The Beat

By Dooley, Erin E. | Environmental Health Perspectives, October 2000 | Go to article overview
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The Beat

Dooley, Erin E., Environmental Health Perspectives

Linking Lead to Alzheimer Disease

Scientists from Case Western Reserve University and University Hospitals presented evidence at the April 2000 annual meeting of the American Academy of Neurology that people who have held jobs with high levels of lead exposure have a 3.4 times greater likelihood of developing Alzheimer disease.

The researchers also examined exposures to a variety of other substances, including aluminum, copper, iron, mercury, zinc, and solvents, but only lead exposure was found to increase the risk of Alzheimer disease. People can be exposed to lead on the job either by breathing in lead dust or through direct skin contact. Coauthor Elisabeth Koss noted, "Lead exposure remains a major public concern because of its adverse effects on brain development and health in general, even with low exposure levels."

Robowell Polices Groundwater

An automated groundwater monitoring system nicknamed "Robowell" has been patented by USGS scientists in Massachusetts. The system automatically measures water levels and groundwater quality at regular intervals and then transmits the findings to a human supervisor through radio, modem, or satellite.

Using the same sampling methods as human crews, Robowell is stationed at a well cluster, where it can test the water frequently. It can also monitor other sources of known or potential contamination, such as landfills and industrial sites. The USGS has tested the technology in several situations, including a sewage treatment facility and an experimental groundwater cleanup test site.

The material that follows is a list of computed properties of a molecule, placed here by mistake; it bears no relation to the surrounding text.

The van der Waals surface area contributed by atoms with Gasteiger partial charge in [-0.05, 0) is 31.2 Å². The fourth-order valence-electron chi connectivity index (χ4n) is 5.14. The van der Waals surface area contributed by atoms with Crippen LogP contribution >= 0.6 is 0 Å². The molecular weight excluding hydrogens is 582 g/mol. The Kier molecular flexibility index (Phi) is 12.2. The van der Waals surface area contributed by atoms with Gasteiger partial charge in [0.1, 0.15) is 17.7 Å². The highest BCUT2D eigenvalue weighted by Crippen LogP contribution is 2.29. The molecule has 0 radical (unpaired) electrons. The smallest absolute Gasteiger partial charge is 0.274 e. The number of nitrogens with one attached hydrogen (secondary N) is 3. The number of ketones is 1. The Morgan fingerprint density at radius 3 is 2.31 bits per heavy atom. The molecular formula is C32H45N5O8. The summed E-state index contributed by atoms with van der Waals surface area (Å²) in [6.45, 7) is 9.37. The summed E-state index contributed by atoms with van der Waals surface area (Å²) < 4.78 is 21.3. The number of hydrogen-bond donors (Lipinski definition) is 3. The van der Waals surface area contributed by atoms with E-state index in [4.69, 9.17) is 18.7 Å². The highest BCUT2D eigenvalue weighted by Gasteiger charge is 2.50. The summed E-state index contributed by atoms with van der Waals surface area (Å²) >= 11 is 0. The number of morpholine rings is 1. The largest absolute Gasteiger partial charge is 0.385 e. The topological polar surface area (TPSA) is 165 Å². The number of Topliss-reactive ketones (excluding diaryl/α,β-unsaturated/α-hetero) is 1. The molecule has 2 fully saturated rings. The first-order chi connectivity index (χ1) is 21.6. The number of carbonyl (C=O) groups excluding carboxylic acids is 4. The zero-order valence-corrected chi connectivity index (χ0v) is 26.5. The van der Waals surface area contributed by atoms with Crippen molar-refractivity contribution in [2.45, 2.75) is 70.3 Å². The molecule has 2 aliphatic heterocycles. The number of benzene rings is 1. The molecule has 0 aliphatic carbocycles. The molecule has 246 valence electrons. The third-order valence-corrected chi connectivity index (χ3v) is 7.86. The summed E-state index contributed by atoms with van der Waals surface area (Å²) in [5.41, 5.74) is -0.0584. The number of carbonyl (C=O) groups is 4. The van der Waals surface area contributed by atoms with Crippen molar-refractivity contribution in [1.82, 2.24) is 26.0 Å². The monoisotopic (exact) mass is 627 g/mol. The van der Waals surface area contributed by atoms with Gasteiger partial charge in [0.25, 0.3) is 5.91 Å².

Indonesia Implements Emissions Test

In a step toward alleviating Indonesia's serious air pollution problem, the country's State Ministry of Environment has mandated annual exhaust emission tests on all drivable vehicles. Until now, only public buses were required to be inspected. Currently, most Indonesian cars are still fueled with leaded gasoline. According to an InterPress Third World News Agency article dated 13 April 2000, officials hope the emissions test will increase public awareness about the dangers of leaded gas and encourage automobile owners to switch to unleaded fuel.

In Jakarta, lead pollution has reached a level of 1.3 [micro]g/[m.sup.3], exceeding the 0.5-1.0 [micro]g/[m.sup.3] recommended maximum set by the WHO. Vehicular emissions cause 60-70% of the air pollution in Indonesia's cities.

Kentucky Clamps Down on Factory Farm Pollution

In February 2000, Kentucky adopted emergency regulations to address the potential pollution problems of large-scale confined animal feeding operations in the state.

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